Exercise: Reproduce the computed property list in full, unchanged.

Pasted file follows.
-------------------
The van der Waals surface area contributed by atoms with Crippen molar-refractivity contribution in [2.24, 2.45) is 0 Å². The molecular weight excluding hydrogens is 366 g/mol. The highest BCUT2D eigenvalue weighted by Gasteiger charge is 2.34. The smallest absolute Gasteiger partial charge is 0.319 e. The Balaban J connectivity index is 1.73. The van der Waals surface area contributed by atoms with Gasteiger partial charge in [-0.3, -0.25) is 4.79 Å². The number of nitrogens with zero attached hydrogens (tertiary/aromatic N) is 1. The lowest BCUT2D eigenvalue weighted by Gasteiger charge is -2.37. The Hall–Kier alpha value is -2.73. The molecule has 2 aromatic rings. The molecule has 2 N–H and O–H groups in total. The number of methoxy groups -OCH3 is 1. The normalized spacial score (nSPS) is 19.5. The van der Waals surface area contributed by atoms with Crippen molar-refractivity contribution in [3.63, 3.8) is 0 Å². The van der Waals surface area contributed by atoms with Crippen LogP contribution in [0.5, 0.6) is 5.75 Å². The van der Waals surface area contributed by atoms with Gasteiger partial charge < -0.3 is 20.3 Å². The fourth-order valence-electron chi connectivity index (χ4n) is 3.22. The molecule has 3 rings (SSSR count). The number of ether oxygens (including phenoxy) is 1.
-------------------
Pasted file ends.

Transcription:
The van der Waals surface area contributed by atoms with Crippen molar-refractivity contribution in [2.24, 2.45) is 0 Å². The molecular weight excluding hydrogens is 366 g/mol. The highest BCUT2D eigenvalue weighted by Gasteiger charge is 2.34. The smallest absolute Gasteiger partial charge is 0.319 e. The Balaban J connectivity index is 1.73. The van der Waals surface area contributed by atoms with Gasteiger partial charge in [-0.3, -0.25) is 4.79 Å². The number of nitrogens with zero attached hydrogens (tertiary/aromatic N) is 1. The lowest BCUT2D eigenvalue weighted by Gasteiger charge is -2.37. The Hall–Kier alpha value is -2.73. The molecule has 2 aromatic rings. The molecule has 2 N–H and O–H groups in total. The number of methoxy groups -OCH3 is 1. The normalized spacial score (nSPS) is 19.5. The van der Waals surface area contributed by atoms with Crippen molar-refractivity contribution in [3.63, 3.8) is 0 Å². The van der Waals surface area contributed by atoms with Crippen LogP contribution in [0.5, 0.6) is 5.75 Å². The van der Waals surface area contributed by atoms with Gasteiger partial charge < -0.3 is 20.3 Å². The fourth-order valence-electron chi connectivity index (χ4n) is 3.22. The molecule has 3 rings (SSSR count). The number of ether oxygens (including phenoxy) is 1.